A message is displayed on the monitor of an ATM branch of Alpha Bank in this photo illustration in Athens, Greece June 28, 2015. Greece's European partners shut the door on extending a credit lifeline to Athens, leaving the country facing a default that could push it out of the euro and cause ripple effects across the European economy and beyond. Reuters/Marko Djurica

Greece imposed so-called capital controls this week on fears Greek citizens would withdraw all of their cash and stash it under mattresses. After last-ditch negotiations between Athens and its European creditors broke down Saturday, the European Central Bank (ECB) froze funding support to Greece's banks. In response to the ECB's halted funding flow, Greek Prime Minister Alexis Tsipras announced Sunday that Greek banks would close this week and capital controls would be imposed until July 7.

Here are five important things to know about Greece’s predicament.

1. What are capital controls?

The controls include daily limits on cash withdrawals and restrictions on monetary transfers and overseas credit card payments to prevent euros from flowing out of Greek banks.

ATM withdrawals are limited to 60 euros ($66) a day for this period and Greeks cannot transfer money to accounts abroad. The restrictions are aimed at trying to keep the banks active while minimizing hardship for those who need to use the banking system.

2. Are Greeks hurting?

In short, yes. The capital controls will have a disproportionate impact on the population and on smaller businesses, says Clem Miller, Portfolio Manager at Wilmington Trust.

“Many large companies in Greece have already taken their money out of Greek banks and put them into German, Italian and French banks. So they’ll be able to operate their businesses using funds that are already outside of Greece,” Miller said.

However, there’s still so much at stake, especially for Greek citizens because they’re the ones who are really feeling it most right now. “When you go to the ATM and you can’t take euros out, that’s a scary thing,” said Jeff Kravetz, regional investment director at U.S. Bank Wealth Management.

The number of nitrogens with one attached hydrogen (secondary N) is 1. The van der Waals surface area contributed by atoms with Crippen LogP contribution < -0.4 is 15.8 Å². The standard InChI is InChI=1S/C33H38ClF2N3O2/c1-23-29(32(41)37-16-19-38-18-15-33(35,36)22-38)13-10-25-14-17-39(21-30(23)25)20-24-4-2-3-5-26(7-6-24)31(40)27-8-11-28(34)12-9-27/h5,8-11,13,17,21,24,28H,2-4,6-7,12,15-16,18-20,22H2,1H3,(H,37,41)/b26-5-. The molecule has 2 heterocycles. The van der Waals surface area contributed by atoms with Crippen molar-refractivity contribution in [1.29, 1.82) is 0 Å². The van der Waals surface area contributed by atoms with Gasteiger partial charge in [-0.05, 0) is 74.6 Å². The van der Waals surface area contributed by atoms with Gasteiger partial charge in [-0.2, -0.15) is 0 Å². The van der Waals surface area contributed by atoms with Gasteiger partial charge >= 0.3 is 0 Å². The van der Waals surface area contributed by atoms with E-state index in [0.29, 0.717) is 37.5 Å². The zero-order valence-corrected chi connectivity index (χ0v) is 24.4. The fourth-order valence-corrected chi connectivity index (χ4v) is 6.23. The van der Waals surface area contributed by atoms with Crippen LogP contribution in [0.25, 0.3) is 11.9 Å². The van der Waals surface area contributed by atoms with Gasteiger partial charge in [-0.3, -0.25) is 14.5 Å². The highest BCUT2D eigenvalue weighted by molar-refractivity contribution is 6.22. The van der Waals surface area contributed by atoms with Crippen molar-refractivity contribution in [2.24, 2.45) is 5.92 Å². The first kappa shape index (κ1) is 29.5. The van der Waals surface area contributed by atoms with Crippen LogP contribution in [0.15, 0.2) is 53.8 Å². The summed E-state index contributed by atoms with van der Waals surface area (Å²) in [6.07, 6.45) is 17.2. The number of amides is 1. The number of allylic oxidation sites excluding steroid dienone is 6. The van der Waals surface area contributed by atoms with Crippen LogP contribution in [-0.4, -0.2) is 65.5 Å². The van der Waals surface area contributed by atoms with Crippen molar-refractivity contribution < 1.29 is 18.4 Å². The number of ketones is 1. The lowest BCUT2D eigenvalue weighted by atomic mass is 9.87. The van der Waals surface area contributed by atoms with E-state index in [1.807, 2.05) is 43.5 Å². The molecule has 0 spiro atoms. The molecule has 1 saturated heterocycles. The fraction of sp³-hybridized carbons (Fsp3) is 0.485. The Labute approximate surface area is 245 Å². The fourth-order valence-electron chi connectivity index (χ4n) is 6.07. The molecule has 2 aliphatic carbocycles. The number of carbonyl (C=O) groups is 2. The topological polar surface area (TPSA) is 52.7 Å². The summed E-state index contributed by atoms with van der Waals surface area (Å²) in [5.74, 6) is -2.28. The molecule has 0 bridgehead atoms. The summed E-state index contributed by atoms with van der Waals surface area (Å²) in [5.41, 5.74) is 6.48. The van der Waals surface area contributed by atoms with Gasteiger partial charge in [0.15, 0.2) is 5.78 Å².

But experts say the capital controls may put pressure on Greek citizens to vote in favor of working out a compromise with the country's international creditors. Athens is scheduled to hold a bailout referendum on July 5.

3. How do the capital controls affect summer tourists in Greece?

There are no restrictions. Foreign tourists can withdraw any amount of cash from ATMs in Greece without worry-- as long as they are tapping into accounts they hold at non-Greek banks based in their home nations or anywhere outside Greece.

4. Has this ever happened before?

Yes. The most recent imposition of capital controls came in Cyprus during the country’s banking crisis in 2013. Cyprus capped daily withdrawals at 300 euros, much higher than the current 60 euro limit at ATMs in Greece.

However, Greece is unlikely to be allowed to impose capital controls and remain in the eurozone. The controls contravene European Union law, says Jessica Hinds, European economist at Capital Economics.

“Cyprus was only able to use them because they were tied up with the bailout agreement and they complemented the reform program agreed with its creditors,” Hinds said in a research note.

Iceland and Argentina also imposed capital controls during their conomic crises in 2008 and 2001, respectively. Iceland and Argentina have their own currencies. Cyprus' situation was similar to Greece's, says Wilmington Trust's Clem, as both countries are part of the eurozone currency union with 17 other countries.

5. How long will the capital controls last?

Economists say the bank holiday could last a few days or a few weeks, but the capital controls could take weeks or months before they’re lifted. In the case of Cyprus, capital controls were in place for roughly two years.

“As long as there’s uncertainty and no backup from the ECB, Greece will keep these capital controls in place,” said Bart van Ark, chief economist and chief strategy officer at the Conference Board.

If a new deal is on the table within two weeks, it might be possible for Greece to take the capital controls away. “Basically, the ECB would be a backup for that kind of uncertainty that Iceland or Cyprus wouldn’t have had,” van Ark said.